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Huffington Post Link:  Hot Sex Includes Trust For 87 Percent Of Women

Incredible Orgasms Didn’t Save My Marriage

incredible orgasms didn't save my marriage

Maybe the fact that I bought this book for my ex-y while we were still married was a sign. And we never got to it. She saw a book on the side of the bed that I was reading, called Saving Your Sex-Starved Marriage. Um, I didn’t really mean for her to see it. And when she did it started a big fight. (That was a sign as well.)

You see, I’ve always been a big fan of the female orgasm. Don’t think I don’t like my own as well, but something about that experience of making a woman kinda explode with pleasure… Well, that’s my definition of high. (Maybe I’m a lesbian.)

Okay so sex with the ex-y devolved into something like this: 1. I give her an amazing oral orgasm; 2. I can have sex with her if I want to after that.

There’s no myth or mystery about the fact that most women don’t have orgasms vaginally. That’s okay with me. If I had a penis that could perform even half as well or long as my  fingers and tongue can… Well, you get the idea.

Okay, so I’m pretty hyped on the orgasm thing, her orgasm. And when I started having desire/erection problems with my current, the “girlfriend,” I was a little concerned that I was simply growing older. What I learned was, it wasn’t my desire or my penis. It was my animal attraction to the “girlfriend.”

I already know I will regret it even before I do it. She will be sad. I will be lonely. We will move on.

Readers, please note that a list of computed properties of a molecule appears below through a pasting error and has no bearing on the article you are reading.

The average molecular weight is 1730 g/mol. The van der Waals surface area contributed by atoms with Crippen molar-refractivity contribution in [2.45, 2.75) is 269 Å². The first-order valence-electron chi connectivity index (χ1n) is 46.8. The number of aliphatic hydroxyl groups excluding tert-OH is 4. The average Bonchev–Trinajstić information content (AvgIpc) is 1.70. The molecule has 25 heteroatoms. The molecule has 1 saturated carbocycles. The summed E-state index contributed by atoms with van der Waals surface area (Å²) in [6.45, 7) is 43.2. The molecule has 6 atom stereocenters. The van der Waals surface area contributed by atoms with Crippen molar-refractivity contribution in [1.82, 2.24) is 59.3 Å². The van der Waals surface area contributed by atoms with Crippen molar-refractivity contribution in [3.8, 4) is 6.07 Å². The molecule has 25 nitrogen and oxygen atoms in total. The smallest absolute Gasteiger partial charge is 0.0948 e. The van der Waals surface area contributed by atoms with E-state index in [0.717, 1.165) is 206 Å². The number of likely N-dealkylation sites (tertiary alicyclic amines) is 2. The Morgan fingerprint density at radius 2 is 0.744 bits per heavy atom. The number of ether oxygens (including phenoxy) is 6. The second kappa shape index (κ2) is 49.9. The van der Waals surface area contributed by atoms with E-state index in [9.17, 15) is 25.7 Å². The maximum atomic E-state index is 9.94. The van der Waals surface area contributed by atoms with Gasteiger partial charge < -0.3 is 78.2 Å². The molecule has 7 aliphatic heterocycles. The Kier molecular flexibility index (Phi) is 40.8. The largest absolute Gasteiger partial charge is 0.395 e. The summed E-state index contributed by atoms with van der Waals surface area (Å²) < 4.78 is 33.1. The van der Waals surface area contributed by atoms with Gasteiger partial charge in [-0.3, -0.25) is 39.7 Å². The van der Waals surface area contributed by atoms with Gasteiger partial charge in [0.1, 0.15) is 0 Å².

There’s a great song on the new Wilco album, “I should’ve been in love.” It’s how I feel. This woman is most of my needs and desires in spades. Touch: bang. Emotional intelligence: yep. Desire and sex drive: um, above mine, and that’s a first.

And yet, I’ve just turned my OK Cupid profile back on. I’m not just looking for something or someone who’s perfect. But when you don’t have that pop, that chemical jolt, well, without that, I feel like something is missing.

My sister rightly points out, “You’re sexual chemistry thing hasn’t worked out so well, has it?” But I beg to differ. (Except in the case of wife #1 the insane Basque woman, who was hotter than a firecracker and loopier than one exploding.) The allure was immediate when I ran into the ex-y that first time. I reach out a hand to shake, she reached out her arms to hug. I was smitten in those few first seconds. I never recovered.

What is it about “girlfriend” that doesn’t pop? I really am curious about that. At the moment, I’m still IN with her (Meaning, I’m not dating anyone else, and we’re spending all of my free time together – in my mind I’m trying to give it a chance to grow.) but I’m feeling the pull, even at the risk of being alone, of going back out on to the market. Saying, “I’m not that into you.”

It will be a painful moment. And I already know I will regret it even before I do it. She will be sad. I will be lonely. We will move on. We will remain friends. (Maybe.) I’m even a little pre-sad now just admitting and writing this.

But this one time, this next time, as I have a clearer bead on what I want and what I don’t want, I’m also committed to not settling for “almost.”


The Off Parent